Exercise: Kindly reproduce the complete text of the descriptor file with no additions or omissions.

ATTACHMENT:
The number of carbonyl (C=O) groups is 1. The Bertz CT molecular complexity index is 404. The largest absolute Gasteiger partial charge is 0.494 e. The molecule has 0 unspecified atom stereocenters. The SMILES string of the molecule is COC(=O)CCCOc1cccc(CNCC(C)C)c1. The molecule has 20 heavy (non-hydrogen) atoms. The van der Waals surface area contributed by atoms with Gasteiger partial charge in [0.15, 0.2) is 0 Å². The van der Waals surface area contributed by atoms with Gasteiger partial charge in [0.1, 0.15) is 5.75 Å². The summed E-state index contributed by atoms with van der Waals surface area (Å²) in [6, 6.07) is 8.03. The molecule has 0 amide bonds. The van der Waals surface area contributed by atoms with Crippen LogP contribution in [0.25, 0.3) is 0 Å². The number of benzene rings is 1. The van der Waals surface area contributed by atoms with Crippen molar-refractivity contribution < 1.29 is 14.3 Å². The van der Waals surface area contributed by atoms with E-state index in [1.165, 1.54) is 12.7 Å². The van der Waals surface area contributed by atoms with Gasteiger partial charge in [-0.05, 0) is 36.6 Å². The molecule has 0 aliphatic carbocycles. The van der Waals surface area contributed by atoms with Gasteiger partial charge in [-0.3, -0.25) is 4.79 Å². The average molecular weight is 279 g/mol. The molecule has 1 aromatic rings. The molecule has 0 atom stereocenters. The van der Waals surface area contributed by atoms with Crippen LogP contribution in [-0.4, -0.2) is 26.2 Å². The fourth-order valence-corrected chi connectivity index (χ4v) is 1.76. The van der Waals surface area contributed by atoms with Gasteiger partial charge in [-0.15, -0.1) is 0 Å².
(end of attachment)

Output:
The number of carbonyl (C=O) groups is 1. The Bertz CT molecular complexity index is 404. The largest absolute Gasteiger partial charge is 0.494 e. The molecule has 0 unspecified atom stereocenters. The SMILES string of the molecule is COC(=O)CCCOc1cccc(CNCC(C)C)c1. The molecule has 20 heavy (non-hydrogen) atoms. The van der Waals surface area contributed by atoms with Gasteiger partial charge in [0.15, 0.2) is 0 Å². The van der Waals surface area contributed by atoms with Gasteiger partial charge in [0.1, 0.15) is 5.75 Å². The summed E-state index contributed by atoms with van der Waals surface area (Å²) in [6, 6.07) is 8.03. The molecule has 0 amide bonds. The van der Waals surface area contributed by atoms with Crippen LogP contribution in [0.25, 0.3) is 0 Å². The number of benzene rings is 1. The van der Waals surface area contributed by atoms with Crippen molar-refractivity contribution < 1.29 is 14.3 Å². The van der Waals surface area contributed by atoms with E-state index in [1.165, 1.54) is 12.7 Å². The van der Waals surface area contributed by atoms with Gasteiger partial charge in [-0.05, 0) is 36.6 Å². The molecule has 0 aliphatic carbocycles. The van der Waals surface area contributed by atoms with Gasteiger partial charge in [-0.3, -0.25) is 4.79 Å². The average molecular weight is 279 g/mol. The molecule has 1 aromatic rings. The molecule has 0 atom stereocenters. The van der Waals surface area contributed by atoms with Crippen LogP contribution in [-0.4, -0.2) is 26.2 Å². The fourth-order valence-corrected chi connectivity index (χ4v) is 1.76. The van der Waals surface area contributed by atoms with Gasteiger partial charge in [-0.15, -0.1) is 0 Å².